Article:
The John Brantley Era: A Movie With A Plot Gone Horribly Wrong

Mikey Henderson got a step on Wondy Pierre Louis, and hauled in a 53 yard TD pass from Matt Stafford to increase Georgia’s lead to 35-24 and to put the dagger into Florida in the 2007 Cocktail Party.

The CBS broadcast showed the briefest, faintest glimmer of hope for a backup to Tim Tebow someday down the road- some tall, gangly kid jumping up and down, yelling at his teammates. After about two seconds, the telecast switched to Urban Meyer’s reaction- down in the dumps. But who was that tall, skinny guy shouting encouragement to his teammates?

You guessed it. John Brantley.

At the time, I knew that there was a kid named Brantley who was a lifetime Gator fan and was on our roster, nothing more. I knew Tim Tebow was our starter, and Cam Newton was our backup.

But midway into the 2008 season, Newton did what he does best: make a terrible decision that in this case got him rightfully tossed off the team. Since he was more comfortable throwing laptops than footballs (and certainly more comfortable running with them), Urban Meyer made the decision any coach would make: make Brantley the backup. Until college football switches from a pigskin to a Dell, every coach with a grain of sense will do the same thing.

Brantley began throwing bullets all over the SEC in mop up duty, and though it means essentially nothing, it was still exciting to watch. For two years, he showed glimpses of being another Tom Brady, Aaron Rodgers, Drew Brees, etc. A guy with a big arm and plenty of appealing targets to choose from.

Then Tebow departed, and took the glory with him. Urban Meyer announced that he would tweak the offense to fit Brantley’s style (if you’re keeping track of lies, here’s another one) but that simply didn’t happen. The offense was hideous for a multitude of reasons. The short-sighted fans saw the first four games and said a win in a win, to quote Pat Riley. And the Gators did win their first four game. It’s hard to argue with wins. We see the same thing now with Tebow in the NFL- it’s not effective, but it’s winning games. The difference is, it’s an offense Tebow is comfortable running, and John Brantley could not be less comfortable with a spread.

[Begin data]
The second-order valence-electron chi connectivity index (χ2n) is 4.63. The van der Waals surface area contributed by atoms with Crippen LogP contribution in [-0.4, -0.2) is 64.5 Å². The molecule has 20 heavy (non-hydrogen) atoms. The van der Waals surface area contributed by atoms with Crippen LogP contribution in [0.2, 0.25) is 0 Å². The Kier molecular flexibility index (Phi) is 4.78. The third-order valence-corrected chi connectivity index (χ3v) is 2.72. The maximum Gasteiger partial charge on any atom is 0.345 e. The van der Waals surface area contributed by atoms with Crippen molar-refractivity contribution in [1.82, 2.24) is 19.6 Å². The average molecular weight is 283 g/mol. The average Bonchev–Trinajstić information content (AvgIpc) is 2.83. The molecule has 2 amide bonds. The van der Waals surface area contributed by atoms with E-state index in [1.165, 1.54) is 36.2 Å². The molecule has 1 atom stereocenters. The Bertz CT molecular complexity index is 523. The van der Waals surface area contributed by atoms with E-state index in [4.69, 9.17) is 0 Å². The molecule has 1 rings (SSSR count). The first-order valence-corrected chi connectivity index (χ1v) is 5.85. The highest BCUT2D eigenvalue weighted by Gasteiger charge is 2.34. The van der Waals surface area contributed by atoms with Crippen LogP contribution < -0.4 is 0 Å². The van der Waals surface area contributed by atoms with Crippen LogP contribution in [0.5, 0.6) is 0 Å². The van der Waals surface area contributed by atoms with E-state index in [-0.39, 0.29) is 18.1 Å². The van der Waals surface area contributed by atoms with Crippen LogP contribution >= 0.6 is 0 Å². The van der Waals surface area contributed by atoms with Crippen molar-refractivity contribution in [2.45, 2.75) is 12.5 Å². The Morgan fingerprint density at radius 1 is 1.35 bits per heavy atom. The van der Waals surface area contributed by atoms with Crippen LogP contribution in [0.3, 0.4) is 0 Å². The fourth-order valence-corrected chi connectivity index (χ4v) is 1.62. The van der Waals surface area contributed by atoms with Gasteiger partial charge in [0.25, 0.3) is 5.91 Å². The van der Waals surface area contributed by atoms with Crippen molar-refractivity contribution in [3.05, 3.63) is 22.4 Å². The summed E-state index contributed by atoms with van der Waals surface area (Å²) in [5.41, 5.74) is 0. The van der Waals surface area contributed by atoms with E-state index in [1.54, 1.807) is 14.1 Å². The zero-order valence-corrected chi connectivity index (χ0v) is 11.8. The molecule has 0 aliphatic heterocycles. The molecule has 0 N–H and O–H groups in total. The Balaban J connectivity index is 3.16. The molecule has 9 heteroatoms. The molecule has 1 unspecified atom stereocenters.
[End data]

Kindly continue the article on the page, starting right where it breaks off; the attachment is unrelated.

Game 5, Alabama. Now the troubles begin, all at once. Not only are they more painfully obvious- Brantley can’t run the option, he’s completely immobile, etc.- but the Gators start to lose, badly. Alabama blows the Gators away. LSU similarly shuts down our offense, and if our defense hadn’t been so superb we would have been embarrassed again. Mississippi State, same situation.

Eventually, from the Georgia game forward, Brantley was demoted to third down QB. How a QB can possibly have success when he comes in on third and 12 and the defense knows he’s going to pass is beyond me, try asking Addazio or Meyer. It worked to a limited extent, as the Gators beat Georgia, Vandy, Appalachian State and Penn State- but lost to South Carolina and FSU.

Then along comes Will Muschamp and Charlie Weis, and a pro style offense. Gator Nation is ecstatic, saying we can finally have a real offense with some unpredictability and, you know, some downfield passing.

In a movie, it’s the perfect script up to this point. The main character gets beaten down and bruised, but then rises up from the ground and picks apart defenses like a surgeon. And it might have happened exactly that way if only the offensive line was decent. Not only was it not decent, it was downright horrible. For four and a half games, Brantley was much better. He wasn’t great, but leagues better than he was in 2010, thanks in part to guys like Chris Rainey, Andre Debose and Jeff Demps.